@FFD8FFDB Twitter bot spies on poorly configured cameras

Pierluigi Paganini January 03, 2016

@FFD8FFDB is a Twitter bot that spies on poorly configured cameras tweeting the images captured by the connected devices.

There is an air of mystery when you first notice @FFD8FFDB. However, the next thing you will see is that really gets on to you.

There is a strange Twitter account, @FFD8FFDB, that every few minute tweets pictures taken by cameras alongside to text-written seemingly meaningless.

Going deep into the matter, you can find out that the bot is part of a wider project that browses the Internet searching for poorly configured webcams whose obviously leak data. Once discovered an open webcam, the bot takes screenshots from the feeds and tweets them.

Who is behind the project?

The US developer Derek Arnold designed the bot who said that he created the @FFD8FFDB bot mainly to highlight the importance of the privacy.

“For the last few months, I’ve been running two semi-anonymous projects that use unsecured network cameras. My goal was to present the appearance of these cameras as aesthetic, rather than intrusive; beautiful instead of filthy.” Derek Arnold wrote in a blog post.

Arnold manually selects the webcams to use for his experiment to avoid tweeting images that expose unaware people and their homes. He used some network tools to find them and later select the ones to use for his project.

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“Mostly I wanted to use a somewhat predictable, but unreliable imagery source (unsecured public network cameras) as the basis for some fun with video filtering.” wrote Arnold in an email sent to the Daily Dot.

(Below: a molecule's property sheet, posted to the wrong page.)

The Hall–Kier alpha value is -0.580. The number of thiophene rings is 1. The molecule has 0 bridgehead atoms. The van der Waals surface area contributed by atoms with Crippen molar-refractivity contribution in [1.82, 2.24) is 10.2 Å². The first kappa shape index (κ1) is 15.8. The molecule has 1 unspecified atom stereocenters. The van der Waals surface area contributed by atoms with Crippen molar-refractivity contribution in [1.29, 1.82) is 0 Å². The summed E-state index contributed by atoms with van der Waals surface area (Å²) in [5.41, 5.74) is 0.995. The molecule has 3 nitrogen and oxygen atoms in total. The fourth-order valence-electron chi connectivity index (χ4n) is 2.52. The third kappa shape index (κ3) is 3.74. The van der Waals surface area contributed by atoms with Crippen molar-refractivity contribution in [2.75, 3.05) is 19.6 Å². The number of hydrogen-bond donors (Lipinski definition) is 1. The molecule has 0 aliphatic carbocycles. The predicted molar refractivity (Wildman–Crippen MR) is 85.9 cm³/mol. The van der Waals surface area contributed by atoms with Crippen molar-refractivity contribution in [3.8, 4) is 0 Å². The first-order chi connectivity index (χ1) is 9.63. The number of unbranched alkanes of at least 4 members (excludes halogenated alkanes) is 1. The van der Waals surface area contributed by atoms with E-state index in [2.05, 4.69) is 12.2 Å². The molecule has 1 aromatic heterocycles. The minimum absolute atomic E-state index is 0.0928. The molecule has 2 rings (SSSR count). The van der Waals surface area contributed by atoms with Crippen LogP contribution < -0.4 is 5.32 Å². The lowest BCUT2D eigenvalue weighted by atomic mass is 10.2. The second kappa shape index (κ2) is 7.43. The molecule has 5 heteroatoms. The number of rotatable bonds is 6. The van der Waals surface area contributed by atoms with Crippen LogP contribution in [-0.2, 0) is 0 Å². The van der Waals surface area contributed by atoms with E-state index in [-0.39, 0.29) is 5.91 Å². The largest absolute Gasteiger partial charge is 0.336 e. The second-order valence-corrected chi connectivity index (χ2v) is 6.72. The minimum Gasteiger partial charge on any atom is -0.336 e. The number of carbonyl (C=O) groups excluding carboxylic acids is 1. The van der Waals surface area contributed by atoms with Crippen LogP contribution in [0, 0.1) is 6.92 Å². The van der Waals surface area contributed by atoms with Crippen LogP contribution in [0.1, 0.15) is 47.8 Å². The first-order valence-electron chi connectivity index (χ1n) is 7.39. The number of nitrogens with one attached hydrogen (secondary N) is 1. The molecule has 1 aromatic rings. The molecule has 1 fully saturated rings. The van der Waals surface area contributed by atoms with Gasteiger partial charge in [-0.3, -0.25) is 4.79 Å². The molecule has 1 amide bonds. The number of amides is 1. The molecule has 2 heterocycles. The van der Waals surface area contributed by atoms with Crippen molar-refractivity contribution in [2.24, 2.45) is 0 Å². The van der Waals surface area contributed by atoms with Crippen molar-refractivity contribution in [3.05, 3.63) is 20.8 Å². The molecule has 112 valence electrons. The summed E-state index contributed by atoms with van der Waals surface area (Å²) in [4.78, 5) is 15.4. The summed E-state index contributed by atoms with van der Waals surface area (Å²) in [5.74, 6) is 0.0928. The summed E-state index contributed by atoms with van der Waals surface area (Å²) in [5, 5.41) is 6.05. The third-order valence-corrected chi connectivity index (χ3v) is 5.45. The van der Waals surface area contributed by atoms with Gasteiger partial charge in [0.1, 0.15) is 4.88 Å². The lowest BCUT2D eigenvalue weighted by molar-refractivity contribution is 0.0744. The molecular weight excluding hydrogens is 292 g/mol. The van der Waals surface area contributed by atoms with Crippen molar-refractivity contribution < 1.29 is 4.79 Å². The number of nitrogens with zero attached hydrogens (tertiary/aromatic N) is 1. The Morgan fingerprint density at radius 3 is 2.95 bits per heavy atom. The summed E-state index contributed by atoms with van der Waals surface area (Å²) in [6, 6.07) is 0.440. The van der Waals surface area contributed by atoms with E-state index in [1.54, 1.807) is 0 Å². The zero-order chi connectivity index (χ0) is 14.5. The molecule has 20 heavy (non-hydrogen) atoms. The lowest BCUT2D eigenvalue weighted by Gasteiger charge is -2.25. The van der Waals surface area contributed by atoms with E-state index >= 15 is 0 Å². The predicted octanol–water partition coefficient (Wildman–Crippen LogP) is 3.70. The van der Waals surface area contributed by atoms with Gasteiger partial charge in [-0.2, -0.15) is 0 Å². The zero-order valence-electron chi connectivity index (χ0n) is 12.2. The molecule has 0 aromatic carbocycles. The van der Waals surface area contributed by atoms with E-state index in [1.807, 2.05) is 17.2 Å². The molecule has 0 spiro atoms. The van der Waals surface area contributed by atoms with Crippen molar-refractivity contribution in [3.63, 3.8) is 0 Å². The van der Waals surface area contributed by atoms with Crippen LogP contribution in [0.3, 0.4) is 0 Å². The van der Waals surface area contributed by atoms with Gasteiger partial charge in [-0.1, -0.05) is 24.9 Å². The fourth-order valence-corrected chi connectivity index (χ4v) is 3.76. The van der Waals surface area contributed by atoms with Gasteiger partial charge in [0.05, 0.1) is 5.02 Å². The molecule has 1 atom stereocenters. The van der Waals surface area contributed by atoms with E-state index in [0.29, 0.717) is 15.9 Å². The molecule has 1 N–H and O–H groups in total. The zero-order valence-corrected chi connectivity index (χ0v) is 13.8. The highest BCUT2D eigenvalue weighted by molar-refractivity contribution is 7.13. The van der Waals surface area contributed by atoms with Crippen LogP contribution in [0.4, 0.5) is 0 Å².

“I went this route because, while there are many lists of cameras available online my goal wasn’t titillation,” he said. Whenever he comes across cameras broadcasting from people’s homes, he immediately blocks them from the bot’s list of source cameras.

“I tended to lean on cameras that are in outdoors, public or business settings rather than in people’s homes, which was fairly easy since I chose not to scan residential ISP blocks,”

Most of the pictures show empty offices and office building interiors, in a limited number of cases, unaware people is captured while working.

There are a number of tools available online to search for connected devices like webcams, Shodan and Censys are the most popular project that scan for this category of systems allowing an easy search.

Most IoT devices lack security by design or are not properly configured, opening users to cyber attacks. Smart TVssmart meters and Refrigerator are potentially exploitable to target users everywhere. In October 2015, experts from Imperva have discovered that attackers hijack CCTV cameras to launch powerful DDoS attacks exploiting weak credentials and poor configurations of IoT devices

In the blog post, Arnold explained that the @FFD8FFDB project is just one of a couple of project he is carrying on,  the second camera bot he used is a YouTube bot that is stealing video from a list of cameras, mixing the colors down into grayscale.

“My second camera bot is a YouTube bot, stealing video from a smaller list of cameras, mixing the colors down into grayscale. The frame rates of these cameras are variable, as fast as the network can deliver them, with some jitter. The end result is a rough time-lapse, and though each video is roughly a minute, the actual time elapsed varies.” Arnold wrote.

The project conducted by Arnold demonstrates the importance to carefully configure connected devices to protect our privacy.

Pierluigi Paganini

(Security Affairs – @FFD8FFDB, IoT)

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